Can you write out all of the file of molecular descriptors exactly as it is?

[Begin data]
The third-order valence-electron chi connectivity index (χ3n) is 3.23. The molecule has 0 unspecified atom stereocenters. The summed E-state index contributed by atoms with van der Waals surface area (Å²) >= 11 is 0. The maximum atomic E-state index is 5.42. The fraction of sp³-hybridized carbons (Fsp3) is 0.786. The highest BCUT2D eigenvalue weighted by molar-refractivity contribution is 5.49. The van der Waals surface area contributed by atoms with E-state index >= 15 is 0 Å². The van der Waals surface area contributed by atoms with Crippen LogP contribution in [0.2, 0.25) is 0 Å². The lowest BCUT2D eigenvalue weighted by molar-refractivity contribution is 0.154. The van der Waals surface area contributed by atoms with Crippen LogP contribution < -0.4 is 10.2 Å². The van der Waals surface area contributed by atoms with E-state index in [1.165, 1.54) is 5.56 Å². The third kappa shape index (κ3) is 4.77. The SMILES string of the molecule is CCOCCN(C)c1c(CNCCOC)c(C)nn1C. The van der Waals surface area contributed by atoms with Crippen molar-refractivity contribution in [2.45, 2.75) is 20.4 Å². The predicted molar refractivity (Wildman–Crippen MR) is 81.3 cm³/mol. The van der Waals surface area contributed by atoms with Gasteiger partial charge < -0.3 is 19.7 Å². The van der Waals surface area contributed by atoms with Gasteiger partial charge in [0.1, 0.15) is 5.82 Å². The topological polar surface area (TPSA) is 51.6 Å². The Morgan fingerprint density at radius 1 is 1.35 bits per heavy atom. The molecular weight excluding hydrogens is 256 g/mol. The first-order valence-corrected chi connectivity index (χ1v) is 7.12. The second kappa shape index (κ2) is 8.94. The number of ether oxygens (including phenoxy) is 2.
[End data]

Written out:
The third-order valence-electron chi connectivity index (χ3n) is 3.23. The molecule has 0 unspecified atom stereocenters. The summed E-state index contributed by atoms with van der Waals surface area (Å²) >= 11 is 0. The maximum atomic E-state index is 5.42. The fraction of sp³-hybridized carbons (Fsp3) is 0.786. The highest BCUT2D eigenvalue weighted by molar-refractivity contribution is 5.49. The van der Waals surface area contributed by atoms with E-state index >= 15 is 0 Å². The van der Waals surface area contributed by atoms with Crippen LogP contribution in [0.2, 0.25) is 0 Å². The lowest BCUT2D eigenvalue weighted by molar-refractivity contribution is 0.154. The van der Waals surface area contributed by atoms with Crippen LogP contribution < -0.4 is 10.2 Å². The van der Waals surface area contributed by atoms with E-state index in [1.165, 1.54) is 5.56 Å². The third kappa shape index (κ3) is 4.77. The SMILES string of the molecule is CCOCCN(C)c1c(CNCCOC)c(C)nn1C. The van der Waals surface area contributed by atoms with Crippen molar-refractivity contribution in [2.45, 2.75) is 20.4 Å². The predicted molar refractivity (Wildman–Crippen MR) is 81.3 cm³/mol. The van der Waals surface area contributed by atoms with Gasteiger partial charge < -0.3 is 19.7 Å². The van der Waals surface area contributed by atoms with Gasteiger partial charge in [0.1, 0.15) is 5.82 Å². The topological polar surface area (TPSA) is 51.6 Å². The Morgan fingerprint density at radius 1 is 1.35 bits per heavy atom. The molecular weight excluding hydrogens is 256 g/mol. The first-order valence-corrected chi connectivity index (χ1v) is 7.12. The second kappa shape index (κ2) is 8.94. The number of ether oxygens (including phenoxy) is 2.